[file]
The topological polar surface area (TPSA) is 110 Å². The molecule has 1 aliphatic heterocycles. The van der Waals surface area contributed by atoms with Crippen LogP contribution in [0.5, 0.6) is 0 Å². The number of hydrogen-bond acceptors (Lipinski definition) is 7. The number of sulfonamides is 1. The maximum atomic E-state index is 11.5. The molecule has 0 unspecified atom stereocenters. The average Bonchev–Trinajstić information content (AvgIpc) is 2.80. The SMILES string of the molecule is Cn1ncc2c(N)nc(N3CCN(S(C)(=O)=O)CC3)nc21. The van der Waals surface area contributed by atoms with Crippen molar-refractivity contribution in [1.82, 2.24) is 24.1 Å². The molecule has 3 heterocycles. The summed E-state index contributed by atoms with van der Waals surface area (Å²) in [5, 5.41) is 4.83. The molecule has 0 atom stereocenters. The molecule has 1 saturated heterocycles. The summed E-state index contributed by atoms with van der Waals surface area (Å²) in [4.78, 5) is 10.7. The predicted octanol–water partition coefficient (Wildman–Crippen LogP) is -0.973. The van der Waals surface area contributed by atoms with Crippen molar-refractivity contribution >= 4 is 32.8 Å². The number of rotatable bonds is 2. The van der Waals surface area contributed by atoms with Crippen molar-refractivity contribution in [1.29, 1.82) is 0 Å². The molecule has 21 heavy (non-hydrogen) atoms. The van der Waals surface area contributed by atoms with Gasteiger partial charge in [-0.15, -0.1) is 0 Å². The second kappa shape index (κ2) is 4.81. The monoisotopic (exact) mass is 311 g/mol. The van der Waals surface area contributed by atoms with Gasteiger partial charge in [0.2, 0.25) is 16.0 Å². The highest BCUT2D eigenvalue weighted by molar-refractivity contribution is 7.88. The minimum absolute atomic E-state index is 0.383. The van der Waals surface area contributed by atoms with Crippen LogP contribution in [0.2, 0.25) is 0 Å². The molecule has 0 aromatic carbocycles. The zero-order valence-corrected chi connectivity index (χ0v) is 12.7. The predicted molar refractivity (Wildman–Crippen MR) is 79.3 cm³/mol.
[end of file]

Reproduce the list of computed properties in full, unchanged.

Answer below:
The topological polar surface area (TPSA) is 110 Å². The molecule has 1 aliphatic heterocycles. The van der Waals surface area contributed by atoms with Crippen LogP contribution in [0.5, 0.6) is 0 Å². The number of hydrogen-bond acceptors (Lipinski definition) is 7. The number of sulfonamides is 1. The maximum atomic E-state index is 11.5. The molecule has 0 unspecified atom stereocenters. The average Bonchev–Trinajstić information content (AvgIpc) is 2.80. The SMILES string of the molecule is Cn1ncc2c(N)nc(N3CCN(S(C)(=O)=O)CC3)nc21. The van der Waals surface area contributed by atoms with Crippen molar-refractivity contribution in [1.82, 2.24) is 24.1 Å². The molecule has 3 heterocycles. The summed E-state index contributed by atoms with van der Waals surface area (Å²) in [5, 5.41) is 4.83. The molecule has 0 atom stereocenters. The molecule has 1 saturated heterocycles. The summed E-state index contributed by atoms with van der Waals surface area (Å²) in [4.78, 5) is 10.7. The predicted octanol–water partition coefficient (Wildman–Crippen LogP) is -0.973. The van der Waals surface area contributed by atoms with Crippen molar-refractivity contribution >= 4 is 32.8 Å². The number of rotatable bonds is 2. The van der Waals surface area contributed by atoms with Crippen molar-refractivity contribution in [1.29, 1.82) is 0 Å². The molecule has 21 heavy (non-hydrogen) atoms. The van der Waals surface area contributed by atoms with Gasteiger partial charge in [-0.15, -0.1) is 0 Å². The second kappa shape index (κ2) is 4.81. The monoisotopic (exact) mass is 311 g/mol. The van der Waals surface area contributed by atoms with Gasteiger partial charge in [0.2, 0.25) is 16.0 Å². The highest BCUT2D eigenvalue weighted by molar-refractivity contribution is 7.88. The minimum absolute atomic E-state index is 0.383. The van der Waals surface area contributed by atoms with Crippen LogP contribution in [0.2, 0.25) is 0 Å². The molecule has 0 aromatic carbocycles. The zero-order valence-corrected chi connectivity index (χ0v) is 12.7. The predicted molar refractivity (Wildman–Crippen MR) is 79.3 cm³/mol.